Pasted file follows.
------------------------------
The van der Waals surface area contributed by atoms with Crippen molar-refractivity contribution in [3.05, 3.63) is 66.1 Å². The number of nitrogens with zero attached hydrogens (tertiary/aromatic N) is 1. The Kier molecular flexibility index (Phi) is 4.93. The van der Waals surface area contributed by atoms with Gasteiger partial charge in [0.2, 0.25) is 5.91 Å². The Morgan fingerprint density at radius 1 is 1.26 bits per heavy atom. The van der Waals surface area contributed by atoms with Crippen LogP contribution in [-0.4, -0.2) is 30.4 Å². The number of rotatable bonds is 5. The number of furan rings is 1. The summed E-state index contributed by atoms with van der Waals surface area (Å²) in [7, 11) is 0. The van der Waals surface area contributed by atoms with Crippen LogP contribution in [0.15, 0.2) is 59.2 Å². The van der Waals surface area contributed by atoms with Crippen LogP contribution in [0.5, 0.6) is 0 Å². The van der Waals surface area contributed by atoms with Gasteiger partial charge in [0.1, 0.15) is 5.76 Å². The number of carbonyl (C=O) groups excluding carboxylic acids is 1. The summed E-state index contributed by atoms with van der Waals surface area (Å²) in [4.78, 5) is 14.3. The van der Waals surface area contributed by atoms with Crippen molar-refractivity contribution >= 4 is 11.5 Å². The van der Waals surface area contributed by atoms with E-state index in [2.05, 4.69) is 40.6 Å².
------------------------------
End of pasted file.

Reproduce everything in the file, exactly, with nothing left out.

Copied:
The van der Waals surface area contributed by atoms with Crippen molar-refractivity contribution in [3.05, 3.63) is 66.1 Å². The number of nitrogens with zero attached hydrogens (tertiary/aromatic N) is 1. The Kier molecular flexibility index (Phi) is 4.93. The van der Waals surface area contributed by atoms with Gasteiger partial charge in [0.2, 0.25) is 5.91 Å². The Morgan fingerprint density at radius 1 is 1.26 bits per heavy atom. The van der Waals surface area contributed by atoms with Crippen LogP contribution in [-0.4, -0.2) is 30.4 Å². The number of rotatable bonds is 5. The number of furan rings is 1. The summed E-state index contributed by atoms with van der Waals surface area (Å²) in [7, 11) is 0. The van der Waals surface area contributed by atoms with Crippen LogP contribution in [0.15, 0.2) is 59.2 Å². The van der Waals surface area contributed by atoms with Crippen LogP contribution in [0.5, 0.6) is 0 Å². The van der Waals surface area contributed by atoms with Gasteiger partial charge in [0.1, 0.15) is 5.76 Å². The number of carbonyl (C=O) groups excluding carboxylic acids is 1. The summed E-state index contributed by atoms with van der Waals surface area (Å²) in [4.78, 5) is 14.3. The van der Waals surface area contributed by atoms with Crippen molar-refractivity contribution >= 4 is 11.5 Å². The van der Waals surface area contributed by atoms with E-state index in [2.05, 4.69) is 40.6 Å².